The facts of this case require us to focus on the “local policeman” category of local safety members. The term “local policeman” is defined by sections 20020, 20020.1, 20020.5, 20020.6, 20020.7, 20020.8, 20020.9 and 20020.10. Only sections 20020 and 20020.9 are of relevance here.
Section 20020 provides in pertinent part that “local policeman” means “any officer or employee of a police department of a contracting ․ city, except one whose principal duties are those of a telephone operator, clerk, stenographer, machinist, mechanic, or otherwise and whose functions do not clearly fall within the scope of active law enforcement service even though the employee is subject to occasional call, or is occasionally called upon, to perform duties within the scope of active law enforcement service, but not excepting persons employed and qualifying as patrolmen or equal or higher rank irrespective of the duties to which they are assigned.” 4 Accordingly, local safety member status is authorized under this section for police department employees who clearly and principally engage in active law enforcement activities or who are employed in the rank of patrolman or higher. Section 20020 neither explicitly includes nor excludes detention officers or jail employees as local policemen within its ambit.
Unlike section 20020, section 20020.9 expressly deals with jail employees. It provides in pertinent part: “ ‘Local policeman’ also includes any employee of a contracting ․ city, who is employed in a jail or a detention or correctional facility and having as their primary duty and responsibility the supervision and custody of persons committed to the jail or facility. It shall not include persons employed as clerks, typists, teachers, instructors, or psychologists or to provide food, maintenance, health, or supporting services, even though responsibility for custody and control of persons so committed may be incident to, or imposed in connection with, that service.” Section 20020.9, by its own terms, does not apply “unless and until the contracting agency elects to be subject to [it].” The parties herein have stipulated that the City has not elected to confer safety member status upon the jailers under the provisions of section 20020.9.
The issue presented is whether the jailers qualify for local safety member status under the PERS system with respect to their custodial duties and responsibilities. The City contends section 20020.9 is the exclusive method by which detention officers having custodial functions may be designated as local policeman under PERS; therefore, its election not to treat the jailers as local policemen under section 20020.9 precludes these employees from attaining local safety member status. Conversely, the jailers and the Board contend that custodial functions constitute active law enforcement within the meaning of section 20020.5 In their view, section 20020 provides an additional means by which detention officers having custodial functions may be reclassified as local policemen and it matters not that the City declined to be subject to section 20020.9.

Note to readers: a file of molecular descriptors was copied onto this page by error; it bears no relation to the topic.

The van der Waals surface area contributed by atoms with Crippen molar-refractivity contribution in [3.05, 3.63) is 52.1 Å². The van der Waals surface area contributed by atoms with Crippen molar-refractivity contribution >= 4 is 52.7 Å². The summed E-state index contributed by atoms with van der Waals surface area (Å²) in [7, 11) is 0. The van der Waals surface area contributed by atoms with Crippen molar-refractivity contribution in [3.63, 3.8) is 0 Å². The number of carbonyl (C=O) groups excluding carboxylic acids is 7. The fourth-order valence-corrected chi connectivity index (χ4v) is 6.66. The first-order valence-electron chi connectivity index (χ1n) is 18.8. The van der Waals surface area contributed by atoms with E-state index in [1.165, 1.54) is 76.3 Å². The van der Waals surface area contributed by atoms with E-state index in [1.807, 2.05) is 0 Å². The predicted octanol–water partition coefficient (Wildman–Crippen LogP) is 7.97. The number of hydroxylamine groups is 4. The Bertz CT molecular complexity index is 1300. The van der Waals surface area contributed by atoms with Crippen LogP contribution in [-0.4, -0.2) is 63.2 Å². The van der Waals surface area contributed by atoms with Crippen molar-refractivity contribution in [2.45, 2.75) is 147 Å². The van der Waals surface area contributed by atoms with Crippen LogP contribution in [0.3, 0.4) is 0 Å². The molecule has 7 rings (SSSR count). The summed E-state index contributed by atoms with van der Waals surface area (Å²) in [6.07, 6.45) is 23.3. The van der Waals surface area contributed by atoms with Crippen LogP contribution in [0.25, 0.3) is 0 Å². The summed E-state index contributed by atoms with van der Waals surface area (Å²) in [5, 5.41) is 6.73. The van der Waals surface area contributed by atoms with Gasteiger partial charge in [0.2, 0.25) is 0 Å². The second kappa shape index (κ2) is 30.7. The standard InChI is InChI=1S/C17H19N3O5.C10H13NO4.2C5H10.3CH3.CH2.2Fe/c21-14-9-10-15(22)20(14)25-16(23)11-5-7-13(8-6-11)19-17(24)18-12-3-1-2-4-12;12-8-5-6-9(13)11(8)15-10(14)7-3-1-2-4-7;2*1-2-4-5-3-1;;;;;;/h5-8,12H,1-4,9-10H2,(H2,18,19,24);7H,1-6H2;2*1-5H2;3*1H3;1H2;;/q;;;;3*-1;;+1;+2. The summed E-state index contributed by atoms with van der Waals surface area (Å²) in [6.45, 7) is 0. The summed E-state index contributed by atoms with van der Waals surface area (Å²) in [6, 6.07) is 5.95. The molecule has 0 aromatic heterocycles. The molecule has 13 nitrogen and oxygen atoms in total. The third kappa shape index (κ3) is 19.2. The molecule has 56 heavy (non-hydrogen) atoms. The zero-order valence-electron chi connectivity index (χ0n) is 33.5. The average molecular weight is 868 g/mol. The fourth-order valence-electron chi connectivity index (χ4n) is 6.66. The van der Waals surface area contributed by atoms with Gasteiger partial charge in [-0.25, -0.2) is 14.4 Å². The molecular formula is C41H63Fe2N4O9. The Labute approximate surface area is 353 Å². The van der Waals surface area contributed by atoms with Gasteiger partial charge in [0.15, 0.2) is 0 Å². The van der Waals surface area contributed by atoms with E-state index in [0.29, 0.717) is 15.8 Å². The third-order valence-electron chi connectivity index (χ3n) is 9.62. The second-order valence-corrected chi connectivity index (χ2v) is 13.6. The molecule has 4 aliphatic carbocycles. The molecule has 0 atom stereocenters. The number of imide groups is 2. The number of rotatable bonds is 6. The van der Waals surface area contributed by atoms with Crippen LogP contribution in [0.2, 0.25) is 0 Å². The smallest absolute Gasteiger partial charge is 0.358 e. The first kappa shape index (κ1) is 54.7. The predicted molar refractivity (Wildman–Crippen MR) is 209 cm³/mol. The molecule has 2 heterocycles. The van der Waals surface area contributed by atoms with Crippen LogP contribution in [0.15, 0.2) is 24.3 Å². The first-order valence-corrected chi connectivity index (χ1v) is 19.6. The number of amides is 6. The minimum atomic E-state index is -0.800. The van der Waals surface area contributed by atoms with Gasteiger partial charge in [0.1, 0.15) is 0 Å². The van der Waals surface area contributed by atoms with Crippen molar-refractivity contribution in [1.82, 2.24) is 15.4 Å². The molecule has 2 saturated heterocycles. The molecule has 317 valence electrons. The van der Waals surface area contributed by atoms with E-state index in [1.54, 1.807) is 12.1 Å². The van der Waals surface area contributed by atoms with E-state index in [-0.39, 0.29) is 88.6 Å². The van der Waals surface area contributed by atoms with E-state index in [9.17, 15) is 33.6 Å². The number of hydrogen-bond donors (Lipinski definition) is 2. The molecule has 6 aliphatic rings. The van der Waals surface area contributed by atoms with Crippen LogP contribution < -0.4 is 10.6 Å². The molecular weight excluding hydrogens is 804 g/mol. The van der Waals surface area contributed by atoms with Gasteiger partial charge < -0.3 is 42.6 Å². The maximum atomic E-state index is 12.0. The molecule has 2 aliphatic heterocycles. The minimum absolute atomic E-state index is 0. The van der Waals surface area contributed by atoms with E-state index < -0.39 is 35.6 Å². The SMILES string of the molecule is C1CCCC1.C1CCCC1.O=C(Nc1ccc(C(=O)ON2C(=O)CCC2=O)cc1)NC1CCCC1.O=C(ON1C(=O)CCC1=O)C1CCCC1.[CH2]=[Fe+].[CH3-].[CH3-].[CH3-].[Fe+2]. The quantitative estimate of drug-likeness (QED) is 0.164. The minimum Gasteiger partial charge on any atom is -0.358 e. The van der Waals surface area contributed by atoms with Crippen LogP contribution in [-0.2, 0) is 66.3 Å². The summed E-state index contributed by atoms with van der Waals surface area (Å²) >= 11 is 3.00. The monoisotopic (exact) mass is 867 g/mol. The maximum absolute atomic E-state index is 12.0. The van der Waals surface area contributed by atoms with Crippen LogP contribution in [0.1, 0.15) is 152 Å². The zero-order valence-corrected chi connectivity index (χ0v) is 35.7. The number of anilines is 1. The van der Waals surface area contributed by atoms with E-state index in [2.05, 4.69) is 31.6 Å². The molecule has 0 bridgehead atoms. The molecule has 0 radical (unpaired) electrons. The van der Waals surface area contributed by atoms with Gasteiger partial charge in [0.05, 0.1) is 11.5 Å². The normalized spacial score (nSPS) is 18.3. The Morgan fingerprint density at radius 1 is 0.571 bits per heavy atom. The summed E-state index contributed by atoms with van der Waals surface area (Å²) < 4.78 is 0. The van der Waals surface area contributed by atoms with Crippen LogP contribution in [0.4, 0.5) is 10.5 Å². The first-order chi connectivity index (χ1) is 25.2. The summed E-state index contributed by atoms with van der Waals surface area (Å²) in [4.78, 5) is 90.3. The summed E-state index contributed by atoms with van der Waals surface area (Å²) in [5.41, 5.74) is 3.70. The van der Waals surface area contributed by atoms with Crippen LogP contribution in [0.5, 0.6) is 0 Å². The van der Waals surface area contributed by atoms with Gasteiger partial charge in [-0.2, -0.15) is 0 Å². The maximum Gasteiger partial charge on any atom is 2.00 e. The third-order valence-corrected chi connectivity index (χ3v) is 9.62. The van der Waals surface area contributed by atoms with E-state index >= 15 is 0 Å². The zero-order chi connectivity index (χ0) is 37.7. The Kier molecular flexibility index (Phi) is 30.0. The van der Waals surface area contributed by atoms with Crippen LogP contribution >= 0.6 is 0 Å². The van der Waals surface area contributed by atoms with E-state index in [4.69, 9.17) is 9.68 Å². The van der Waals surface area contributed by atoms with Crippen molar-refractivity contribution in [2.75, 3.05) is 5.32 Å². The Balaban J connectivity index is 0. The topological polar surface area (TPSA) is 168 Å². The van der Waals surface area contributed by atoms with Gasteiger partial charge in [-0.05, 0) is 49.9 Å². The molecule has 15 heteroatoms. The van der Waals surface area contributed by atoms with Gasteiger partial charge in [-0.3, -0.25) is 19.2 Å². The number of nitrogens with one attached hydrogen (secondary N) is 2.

The question whether sections 20020 and 20020.9 constitute alternative methods by which detention officers may be classified as local policemen/local safety members under PERS is one of statutory construction. (Boxx v. Board of Administration (1980) 114 Cal.App.3d 79, 83, 170 Cal.Rptr. 538 [hereafter Boxx ]; Crumpler v. Board of Administration (1973) 32 Cal.App.3d 567, 576, 108 Cal.Rptr. 293 [hereafter Crumpler ].) As the question is a legal one, we are not bound by either the Board's or the lower courts' interpretation. (Boxx, supra, 114 Cal.App.3d at p. 83, 170 Cal.Rptr. 538; Crumpler, supra, 32 Cal.App.3d at p. 577, 108 Cal.Rptr. 293.)
The rules governing statutory construction are well established. Our objective is to ascertain and effectuate legislative intent. (Kimmel v. Goland (1990) 51 Cal.3d 202, 208, 271 Cal.Rptr. 191, 793 P.2d 524; California Teachers Assn. v. San Diego Community College Dist. (1981) 28 Cal.3d 692, 698, 170 Cal.Rptr. 817, 621 P.2d 856.) Since sections 20020 and 20020.9 are in pari materia, we must construe them together as one statute. (See Estate of McDill (1975) 14 Cal.3d 831, 836–837, 122 Cal.Rptr. 754, 537 P.2d 874.) In this regard, all parts of a statute should be read together and construed in a manner that gives effect to each, yet does not lead to disharmony with the others. (Id. at p. 837, 122 Cal.Rptr. 754, 537 P.2d 874; see Pacific Southwest Realty Co. v. County of Los Angeles (1991) 1 Cal.4th 155, 167, 2 Cal.Rptr.2d 536, 820 P.2d 1046.)
Section 20020, enacted in 1945, provides a basic definition of a local policeman. As summarized above, that section provides that a local policeman means any police department employee who clearly and principally engages in active law enforcement activities, or who is employed in the rank of patrolman or higher, irrespective of assigned duties. Section 20020.9, enacted in 1983, expressly provides that at the election of a contracting city, a local policeman also includes those employees “having as their primary duty and responsibility the supervision and custody of persons committed to the jail or [detention or correctional] facility.”